Photo credit: Photo courtesy of Rommie Duckworth
Developing competent EMS graduates requires the continued evolution of dedicated educators who are knowledgeable in educational methodology and critical thinking. To complete the components of the EMS Education for the Future: A Systems Approach and the EMS Agenda for the Future there is a need to develop a standard for the EMS educator.
The National EMS Educator Certification, Inc. (NEMSEC) offers a valid and reliable credentialing examination that verifies mastery of cognitive instructional methodology. This article will provide an overview of the history, requirements for credentialing, current activities and how to become a Nationally Credentialed EMS Educator (NCEE).
Why Do We Need National Educator Certification?
Soon after the release of the EMS Education for the Future: A Systems Approach and the EMS Agenda for the Future, a group of well-known EMS subject matter experts (SME), and National Association of EMS Educators (NAEMSE) members, had a vision of advancing the standard of competence for EMS educators worldwide. They began the intensive work of defining competence, blueprinting, test item writing and psychometric analysis based upon the 2002 National EMS Instructor curriculum. With the assistance and endorsement of NAEMSE, these pioneers formed NEMSEC and began credentialing EMS educators.
Since the administration of the first examination in 2006 at the NAEMSE Symposium, many instructors across the nation have been successful with the credentialing process and are able to place “NCEE” credentials after their name. The credential is valid for a period of three years and is renewable by documentation of teaching activities, attending education in adult learning and submission of the recertification fee.
There are many reasons why an educator should take the exam, both intrinsically and extrinsically. Intrinsically, participation in the credentialing process motivates an individual to set themselves apart in the field of education. Further, professional development is also an attractive addition to a performance evaluation. An extrinsic motivation could come from a college or educational institution requiring all affiliated instructors to obtain this credential, thus making their program more attractive to prospective students who are exploring multiple program options.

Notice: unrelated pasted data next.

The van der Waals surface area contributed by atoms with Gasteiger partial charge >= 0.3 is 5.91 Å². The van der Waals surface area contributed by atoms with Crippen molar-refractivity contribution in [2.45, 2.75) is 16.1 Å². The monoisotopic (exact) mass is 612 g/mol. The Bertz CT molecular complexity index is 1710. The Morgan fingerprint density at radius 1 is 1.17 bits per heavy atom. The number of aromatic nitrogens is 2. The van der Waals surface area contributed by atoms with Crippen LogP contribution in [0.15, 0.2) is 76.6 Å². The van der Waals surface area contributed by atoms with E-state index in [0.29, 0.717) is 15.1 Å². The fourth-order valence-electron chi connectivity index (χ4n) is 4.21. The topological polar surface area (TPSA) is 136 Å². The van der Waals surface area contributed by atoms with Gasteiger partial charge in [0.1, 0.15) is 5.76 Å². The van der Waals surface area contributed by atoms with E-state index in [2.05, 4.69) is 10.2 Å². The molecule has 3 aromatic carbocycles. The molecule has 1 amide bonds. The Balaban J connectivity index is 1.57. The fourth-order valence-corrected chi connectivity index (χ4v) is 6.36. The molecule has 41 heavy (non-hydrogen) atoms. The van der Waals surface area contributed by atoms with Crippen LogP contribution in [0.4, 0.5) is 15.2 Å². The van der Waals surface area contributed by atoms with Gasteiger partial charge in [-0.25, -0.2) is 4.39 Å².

Additionally, proactive EMS education programs wishing to revise their curriculum to meet compliance with the aforementioned white papers may use this process to complete the recommended components.
Organizational Structure and Vision
While the NEMSEC Board of Directors (the Board) continues to meet in person twice yearly, they also hold a conference call on a monthly basis to continue the work of item writing, pilot testing new questions and continued testing analysis. Further, the Board is undergoing the process of obtaining accreditation from the National Commission for Certifying Agencies (NCCA). The NCCA helps to ensure the health, welfare and safety of the public through the accreditation of a variety of individual certification programs that assess professional competency. The NCCA uses a peer review process to: